If you see rough waters ahead, you can begin preparing for your next career move and perhaps move on to your next job before the ax falls. The other advantage to quitting before a reduction in force is that you land your job before the labor market is flooded with more competition.


Work and life can get busy, but a good exercise to go through periodically is a self-evaluation. Your boss is evaluating you, so why not beat him or her to the punch? By taking the time to reflect on what has gone well, what has gone poorly, areas you need to improve in, etc., you may be able to turn your current situation around before your boss has a chance to present you with any ultimatums or warnings that your job is in jeopardy.

No one expects or wants to be in a position of having to choose to quit a job or be fired. The reality is that these situations can arise and we should think long-term when weighing such decisions. Consider the circumstances and how you will be able to explain them in future job interviews or how your prospects will differ between being fired or quitting. In most cases, choosing to leave on your terms is going to be preferential to being shown the door.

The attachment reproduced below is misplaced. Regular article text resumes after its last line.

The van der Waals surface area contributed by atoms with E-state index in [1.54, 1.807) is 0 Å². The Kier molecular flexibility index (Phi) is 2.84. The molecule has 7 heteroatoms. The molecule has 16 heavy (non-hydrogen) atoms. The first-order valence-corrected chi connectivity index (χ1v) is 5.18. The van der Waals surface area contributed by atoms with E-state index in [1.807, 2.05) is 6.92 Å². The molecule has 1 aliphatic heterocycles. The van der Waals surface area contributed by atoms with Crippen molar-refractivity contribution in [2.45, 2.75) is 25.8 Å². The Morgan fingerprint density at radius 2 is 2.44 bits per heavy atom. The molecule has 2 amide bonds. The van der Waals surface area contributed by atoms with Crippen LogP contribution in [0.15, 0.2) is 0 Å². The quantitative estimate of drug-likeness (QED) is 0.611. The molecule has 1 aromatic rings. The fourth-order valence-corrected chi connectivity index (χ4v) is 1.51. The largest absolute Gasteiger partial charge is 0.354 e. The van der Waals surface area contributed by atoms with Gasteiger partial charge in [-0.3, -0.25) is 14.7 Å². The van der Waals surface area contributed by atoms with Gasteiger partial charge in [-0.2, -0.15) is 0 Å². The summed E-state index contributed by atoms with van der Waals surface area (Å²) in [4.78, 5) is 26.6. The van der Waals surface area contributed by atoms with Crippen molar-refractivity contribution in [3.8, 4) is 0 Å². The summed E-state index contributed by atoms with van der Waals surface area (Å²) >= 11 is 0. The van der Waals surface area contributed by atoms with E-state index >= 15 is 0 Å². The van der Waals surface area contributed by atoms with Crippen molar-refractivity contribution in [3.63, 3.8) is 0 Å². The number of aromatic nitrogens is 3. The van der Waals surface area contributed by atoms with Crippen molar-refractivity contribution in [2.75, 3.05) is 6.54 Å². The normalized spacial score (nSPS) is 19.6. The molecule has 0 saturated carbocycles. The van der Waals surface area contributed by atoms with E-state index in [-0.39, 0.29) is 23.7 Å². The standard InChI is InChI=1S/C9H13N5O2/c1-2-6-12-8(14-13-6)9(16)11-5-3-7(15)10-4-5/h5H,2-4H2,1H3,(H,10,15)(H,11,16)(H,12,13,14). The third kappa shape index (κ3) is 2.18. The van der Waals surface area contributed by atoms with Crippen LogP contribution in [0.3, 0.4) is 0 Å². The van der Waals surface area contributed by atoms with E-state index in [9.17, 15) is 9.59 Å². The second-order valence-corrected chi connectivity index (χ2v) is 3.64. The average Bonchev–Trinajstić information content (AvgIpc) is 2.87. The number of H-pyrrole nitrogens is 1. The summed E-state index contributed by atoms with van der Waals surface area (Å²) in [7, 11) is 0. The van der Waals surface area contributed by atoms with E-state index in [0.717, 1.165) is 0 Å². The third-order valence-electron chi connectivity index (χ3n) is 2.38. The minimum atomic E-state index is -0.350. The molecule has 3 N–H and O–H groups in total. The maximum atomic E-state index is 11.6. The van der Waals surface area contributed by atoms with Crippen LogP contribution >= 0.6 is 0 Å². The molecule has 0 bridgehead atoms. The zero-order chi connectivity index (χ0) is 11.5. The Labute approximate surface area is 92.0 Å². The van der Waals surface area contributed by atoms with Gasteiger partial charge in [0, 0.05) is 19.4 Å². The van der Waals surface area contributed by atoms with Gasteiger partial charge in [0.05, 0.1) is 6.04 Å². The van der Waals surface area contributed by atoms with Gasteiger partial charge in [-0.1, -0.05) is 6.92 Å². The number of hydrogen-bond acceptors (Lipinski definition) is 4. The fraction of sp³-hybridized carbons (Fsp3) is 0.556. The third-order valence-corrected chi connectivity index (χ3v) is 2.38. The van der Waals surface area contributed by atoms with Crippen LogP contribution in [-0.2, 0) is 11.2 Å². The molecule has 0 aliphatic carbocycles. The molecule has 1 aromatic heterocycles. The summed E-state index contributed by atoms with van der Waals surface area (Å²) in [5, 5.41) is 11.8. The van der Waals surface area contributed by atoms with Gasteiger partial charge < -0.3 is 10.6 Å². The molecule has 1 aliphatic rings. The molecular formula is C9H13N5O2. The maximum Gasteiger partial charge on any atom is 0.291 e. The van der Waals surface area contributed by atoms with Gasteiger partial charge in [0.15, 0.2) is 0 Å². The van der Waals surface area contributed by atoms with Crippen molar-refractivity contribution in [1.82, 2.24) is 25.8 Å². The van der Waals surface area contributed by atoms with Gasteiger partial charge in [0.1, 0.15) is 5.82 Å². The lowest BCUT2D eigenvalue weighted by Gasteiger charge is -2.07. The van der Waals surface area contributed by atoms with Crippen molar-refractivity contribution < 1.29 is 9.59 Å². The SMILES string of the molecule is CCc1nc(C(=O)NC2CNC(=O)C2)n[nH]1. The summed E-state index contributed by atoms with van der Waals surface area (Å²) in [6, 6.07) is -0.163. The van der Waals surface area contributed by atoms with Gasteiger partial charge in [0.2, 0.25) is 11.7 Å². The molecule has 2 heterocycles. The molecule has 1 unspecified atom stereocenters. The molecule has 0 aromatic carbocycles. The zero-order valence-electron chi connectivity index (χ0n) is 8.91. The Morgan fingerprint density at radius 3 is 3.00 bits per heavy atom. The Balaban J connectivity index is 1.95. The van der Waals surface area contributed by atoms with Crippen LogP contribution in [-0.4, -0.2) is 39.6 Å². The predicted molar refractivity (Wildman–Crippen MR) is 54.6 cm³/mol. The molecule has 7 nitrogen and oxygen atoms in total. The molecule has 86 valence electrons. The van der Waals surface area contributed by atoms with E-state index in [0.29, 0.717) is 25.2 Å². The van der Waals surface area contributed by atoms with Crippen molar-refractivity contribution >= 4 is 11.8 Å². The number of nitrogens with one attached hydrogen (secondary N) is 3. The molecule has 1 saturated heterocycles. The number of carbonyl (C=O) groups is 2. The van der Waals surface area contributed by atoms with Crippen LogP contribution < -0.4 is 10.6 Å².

About The Author

Josh Didawick

Josh Didawick is a seasoned HR professional and consultant with extensive experience creating and guiding organizations’ HR strategies, as well as coaching individuals committed to successful careers. He specializes in taking on complex organizational issues to affect positive change and high performance. For individuals, Josh helps them put their best foot forward when seeking that next career, promotion or milestone in the workplace. Josh has had several articles published and presented at conferences on HR-related topics.